Features and applications 
Screens on smartphones vary largely in both display size and display resolution. The most common screen sizes range from 3 inches to over 5 inches (measured diagonally). Some 6-8 inch screen devices exist that run on mobile OSes and have the ability to make phone calls, such as Huawei Ascend Mate, Asus Fonepad and Samsung Galaxy Note 8.0. Ergonomics arguments have been made that increasing screen sizes start to negatively impact usability.
Common resolutions for smartphone screens vary from 240×320 (QVGA) pixels to 1080×1920 (Full HD), with flagship Android phones commonly sporting displays at or above 1280x720 (720p HD) and the iPhone 5 at 640×1136.
As of late-2012 and early 2013, an industry trend has emerged to move towards full HD 1080p smartphone screens for the highest-end handsets, with some of the models as follows:
- HTC Butterfly/Droid DNA/HTC One (2013)
- Sharp SH930W
- Sony Xperia Z/ZL
- OPPO Find 5
- Huawei Ascend D2
- LG Optimus G Pro
- Lenovo K900
- ZTE Grand S
- Panasonic ELUGA X
- Fujitsu ARROWS X
- Pantech Vega No.6
- Alcatel One Touch Idol X
- Asus PadFone Infinity
- Samsung Galaxy S4 (new PenTile matrix)
With the passing of the years, Pixel density of smartphone screen is getting higher. Apple branded high-density display as Retina. High-density display is worthwhile for small complex characters (especially East Asian text) and sharp edges (especially Line arts and Aliased fonts).
|ldpi (120dpi, Android 1.6 or later)||Windows Phone 7 96dpi|
|Windows Phone 7 131dpi|
|mdpi (160dpi)||iPhone 1/2/3/3GS (163dpi)|
|tvdpi (213dpi, Android 3.2 or later)||Windows Phone 7 192dpi
Lumia 820/900 (217dpi)
|hdpi (240dpi, Android 1.6 or later)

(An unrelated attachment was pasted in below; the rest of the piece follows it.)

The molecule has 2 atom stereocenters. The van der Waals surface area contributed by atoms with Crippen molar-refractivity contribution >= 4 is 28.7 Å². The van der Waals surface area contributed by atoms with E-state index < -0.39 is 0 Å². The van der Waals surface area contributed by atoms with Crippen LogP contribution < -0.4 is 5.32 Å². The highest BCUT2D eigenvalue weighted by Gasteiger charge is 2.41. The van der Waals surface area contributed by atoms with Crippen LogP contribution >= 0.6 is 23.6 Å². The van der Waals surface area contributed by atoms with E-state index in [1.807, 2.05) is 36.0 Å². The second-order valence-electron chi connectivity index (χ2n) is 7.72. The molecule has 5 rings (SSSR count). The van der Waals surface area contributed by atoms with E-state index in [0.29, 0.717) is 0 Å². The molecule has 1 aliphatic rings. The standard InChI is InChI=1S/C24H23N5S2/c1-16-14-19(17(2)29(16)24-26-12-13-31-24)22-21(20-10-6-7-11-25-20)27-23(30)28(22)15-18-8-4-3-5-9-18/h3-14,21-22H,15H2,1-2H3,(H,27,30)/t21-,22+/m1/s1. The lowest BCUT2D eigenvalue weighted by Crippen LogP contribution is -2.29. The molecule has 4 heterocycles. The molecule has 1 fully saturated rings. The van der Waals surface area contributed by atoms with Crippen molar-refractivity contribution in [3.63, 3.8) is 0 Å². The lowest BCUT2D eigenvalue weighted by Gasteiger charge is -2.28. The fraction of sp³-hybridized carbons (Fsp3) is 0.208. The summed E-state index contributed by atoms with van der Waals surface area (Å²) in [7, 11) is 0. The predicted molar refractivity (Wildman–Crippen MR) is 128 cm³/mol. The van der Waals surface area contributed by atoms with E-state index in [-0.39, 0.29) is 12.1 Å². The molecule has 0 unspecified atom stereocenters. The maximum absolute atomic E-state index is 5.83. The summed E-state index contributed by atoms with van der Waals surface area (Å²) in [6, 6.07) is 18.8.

Nexus One (254dpi)/Nexus S (235dpi)
|Windows Phone 7 262dpi
Lumia 710/Lumia 800 (252dpi)
|xhdpi (320dpi, Android 2.2 or later)
Galaxy Nexus (316dpi)/Nexus 4 (320dpi)
|iPhone 4/4S/5 (326dpi)||Lumia 920 (332dpi)|
|xxhdpi (480dpi, Android 4.1 or later)||5-inch Full-HD (440ppi)
4.7-inch Full-HD (468ppi)
Popular applications 
According to a ComScore report released on May 12, 2011, nearly one in five smartphone users are tapping into check-in services like Foursquare and Gowalla. A total of 16.7 million mobile-phone subscribers used location-based services on their phones in March 2011.
Some applications allow the user to protect their privacy, such as preventing unwanted calls from telemarketers and do not disturb services. The demand for these apps has increased, as a result of the National Do Not Call Registry.
Application stores 
|Store||2009 (millions U.S.)||2010 (millions U.S.)|
|Apple App Store||$769||$1782|
|Blackberry App World||$36||$165|
|Nokia Ovi Store||$13||$105|
The introduction of Apple's App Store for the iPhone and iPod Touch in July 2008 popularized manufacturer-hosted online distribution for third-party applications focused on a single platform. Before this, smartphone application distribution was largely dependent on third-party sources providing applications for multiple platforms, such as GetJar, Handango, Handmark, PocketGear, and others.
The iPhone's platform is officially restricted to installing apps through the App Store, through "B2B" deployment, and on an "Ad Hoc" basis on up to 100 iPhones. Through jailbreaking it can install apps from other sources. Other platforms may allow application distribution through additional sources outside of their manufacturer-provided app stores, such as third-party app stores and downloads from individual websites.